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How to Cook Wild Rice

A great, nutritious alternative to rice and pasta…

Wild rice has been neglected by this blogger for far too long and after reading up on it I feel almost ashamed to have given it the proverbial cold shoulder. First off, a couple of facts for you; wild rice isn’t rice. Why call something something that something isn’t? something’s wrong. So if wild rice isn’t rice then what is it? It’s an aquatic grass. Of course it is! We have the Indian tribes of America to thank for their harvesting. They fought for control of the rivers and lakes which produced the best harvests and back then it was, by all accounts a difficult crop to reach and harvest.

From a nutritional point of view wild rice blows rice and wheat out of that North American water. It contains all nine essential amino acids and is particularly rich in protein. On the upside a little goes a long way but that little takes a long time to cook (we lose Rod at this point!) You can soak it in water overnight to help reduce the cooking time but either way you’re looking at brown rice plus cooking times. The other option is one of these wild and basmati combos you can find in supermarkets, easy to cook and you get a good ratio of both.

If you do cook it ‘au naturel’ then personally I’d still flavour it up along the way. I cook it like a risotto with onion, dried chilli, herbs, chicken stock etc. It absorbs plenty of liquid so be ready for that. Another thing I like to do with dishes such as these is throw in some vegetables or other pulses such as lentils and at the end a spoon of mixed seeds. Give it a go, it’s good for you and you owe the Winnebago tribe for their efforts!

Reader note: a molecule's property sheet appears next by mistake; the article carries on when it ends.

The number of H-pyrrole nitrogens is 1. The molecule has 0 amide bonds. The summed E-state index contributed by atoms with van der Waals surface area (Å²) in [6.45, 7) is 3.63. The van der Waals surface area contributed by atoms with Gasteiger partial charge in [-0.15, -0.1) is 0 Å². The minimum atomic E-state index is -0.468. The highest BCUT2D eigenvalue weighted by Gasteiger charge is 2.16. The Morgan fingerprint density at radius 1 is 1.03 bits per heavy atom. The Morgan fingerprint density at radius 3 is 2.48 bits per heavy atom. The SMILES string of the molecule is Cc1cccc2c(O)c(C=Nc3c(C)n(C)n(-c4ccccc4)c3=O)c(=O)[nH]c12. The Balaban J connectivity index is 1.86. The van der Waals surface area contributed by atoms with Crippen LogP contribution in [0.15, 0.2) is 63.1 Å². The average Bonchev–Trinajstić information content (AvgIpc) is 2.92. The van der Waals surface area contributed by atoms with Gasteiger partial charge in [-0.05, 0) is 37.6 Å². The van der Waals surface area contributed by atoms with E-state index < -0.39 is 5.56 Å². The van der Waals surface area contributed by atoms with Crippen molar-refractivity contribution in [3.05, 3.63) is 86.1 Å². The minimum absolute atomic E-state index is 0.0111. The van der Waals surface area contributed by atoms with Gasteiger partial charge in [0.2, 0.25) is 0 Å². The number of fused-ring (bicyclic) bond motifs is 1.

6 Comments

  1. Rod says:

    That looks excellent - you haven’t lost me, though you almost did with the ’soaking overnight’ business !
    I do my brown rice following your recipe for a sort of risotto/curry style and it’s superb - many thanks.

    Here’s a related rice question: What’s the difference between brown rice and wholewheat rice ?
    Best
    Rod

    December 6, 2011 @ 8:08 am

  2. miles says:

    Rod,
    Nice one, it’s a great way of adding flavour to the rice, as for the question they’re one and the same.
    Next time you do the rice try adding some seeds for a healthy boost-I’m necking them like Billy-O at the minute!!

    Miles

    December 6, 2011 @ 8:19 pm

  3. Rod says:

    Miles,
    that’s very helpful - thank you.
    I’ve seen the two rices and often wondered - I can also save some money now :)
    Regards
    Rod

    December 7, 2011 @ 8:54 am

  4. Anne says:

    Miles,
    This looks absolutely delicious. Could I have it for my lunch today please?
    Thank you for clarifying what wild rice actually is. I had no idea.
    Anne

    December 7, 2011 @ 10:36 am

  5. Laura@Silkroadgourmet.com says:

    Hi Miles:

    I like wild rice blends with basmati (as you noted) and also with barley and quinoa. The color contrast with the lighter grains and rices is nice as well.

    Your dish looks delectable!

    I’m with Anne - table for 2, bitte!

    Laura

    December 7, 2011 @ 3:11 pm

  6. miles says:

    Laura/Anne,
    Many thanks, it was a learning curve for me and from a nutritional point of view I intend to use it a lot more in my diet.

    Miles

    December 8, 2011 @ 9:45 am

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